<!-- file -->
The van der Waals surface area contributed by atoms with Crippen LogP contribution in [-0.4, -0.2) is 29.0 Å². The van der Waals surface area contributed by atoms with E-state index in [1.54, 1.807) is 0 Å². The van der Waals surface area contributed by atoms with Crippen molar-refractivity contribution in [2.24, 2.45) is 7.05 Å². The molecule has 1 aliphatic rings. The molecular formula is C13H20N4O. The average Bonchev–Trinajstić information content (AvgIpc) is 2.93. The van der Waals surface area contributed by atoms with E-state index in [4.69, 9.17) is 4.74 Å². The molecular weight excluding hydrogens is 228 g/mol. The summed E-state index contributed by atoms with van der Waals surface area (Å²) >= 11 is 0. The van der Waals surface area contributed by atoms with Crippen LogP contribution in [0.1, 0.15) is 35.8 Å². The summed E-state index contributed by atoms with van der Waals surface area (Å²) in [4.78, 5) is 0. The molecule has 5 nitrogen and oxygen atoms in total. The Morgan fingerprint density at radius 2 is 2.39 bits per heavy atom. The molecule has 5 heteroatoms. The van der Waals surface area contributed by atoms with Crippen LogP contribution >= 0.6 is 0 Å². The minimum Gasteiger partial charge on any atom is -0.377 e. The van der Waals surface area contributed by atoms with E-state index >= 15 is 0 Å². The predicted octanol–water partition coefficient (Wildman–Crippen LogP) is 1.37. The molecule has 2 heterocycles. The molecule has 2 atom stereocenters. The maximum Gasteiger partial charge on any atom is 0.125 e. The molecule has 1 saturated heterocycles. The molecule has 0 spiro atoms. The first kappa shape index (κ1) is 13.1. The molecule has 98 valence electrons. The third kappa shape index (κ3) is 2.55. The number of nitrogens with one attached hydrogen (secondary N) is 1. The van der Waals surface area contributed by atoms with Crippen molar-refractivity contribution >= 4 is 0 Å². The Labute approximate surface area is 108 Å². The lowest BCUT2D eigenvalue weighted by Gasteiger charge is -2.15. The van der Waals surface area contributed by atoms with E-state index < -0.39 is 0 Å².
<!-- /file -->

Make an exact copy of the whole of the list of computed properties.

The van der Waals surface area contributed by atoms with Crippen LogP contribution in [-0.4, -0.2) is 29.0 Å². The van der Waals surface area contributed by atoms with E-state index in [1.54, 1.807) is 0 Å². The van der Waals surface area contributed by atoms with Crippen molar-refractivity contribution in [2.24, 2.45) is 7.05 Å². The molecule has 1 aliphatic rings. The molecular formula is C13H20N4O. The average Bonchev–Trinajstić information content (AvgIpc) is 2.93. The van der Waals surface area contributed by atoms with E-state index in [4.69, 9.17) is 4.74 Å². The molecular weight excluding hydrogens is 228 g/mol. The summed E-state index contributed by atoms with van der Waals surface area (Å²) >= 11 is 0. The van der Waals surface area contributed by atoms with Crippen LogP contribution in [0.1, 0.15) is 35.8 Å². The summed E-state index contributed by atoms with van der Waals surface area (Å²) in [4.78, 5) is 0. The molecule has 5 nitrogen and oxygen atoms in total. The Morgan fingerprint density at radius 2 is 2.39 bits per heavy atom. The molecule has 5 heteroatoms. The van der Waals surface area contributed by atoms with Crippen LogP contribution >= 0.6 is 0 Å². The minimum Gasteiger partial charge on any atom is -0.377 e. The van der Waals surface area contributed by atoms with E-state index >= 15 is 0 Å². The predicted octanol–water partition coefficient (Wildman–Crippen LogP) is 1.37. The molecule has 2 heterocycles. The molecule has 2 atom stereocenters. The maximum Gasteiger partial charge on any atom is 0.125 e. The molecule has 1 saturated heterocycles. The molecule has 0 spiro atoms. The first kappa shape index (κ1) is 13.1. The molecule has 98 valence electrons. The third kappa shape index (κ3) is 2.55. The number of nitrogens with one attached hydrogen (secondary N) is 1. The van der Waals surface area contributed by atoms with Crippen molar-refractivity contribution >= 4 is 0 Å². The Labute approximate surface area is 108 Å². The lowest BCUT2D eigenvalue weighted by Gasteiger charge is -2.15. The van der Waals surface area contributed by atoms with E-state index < -0.39 is 0 Å².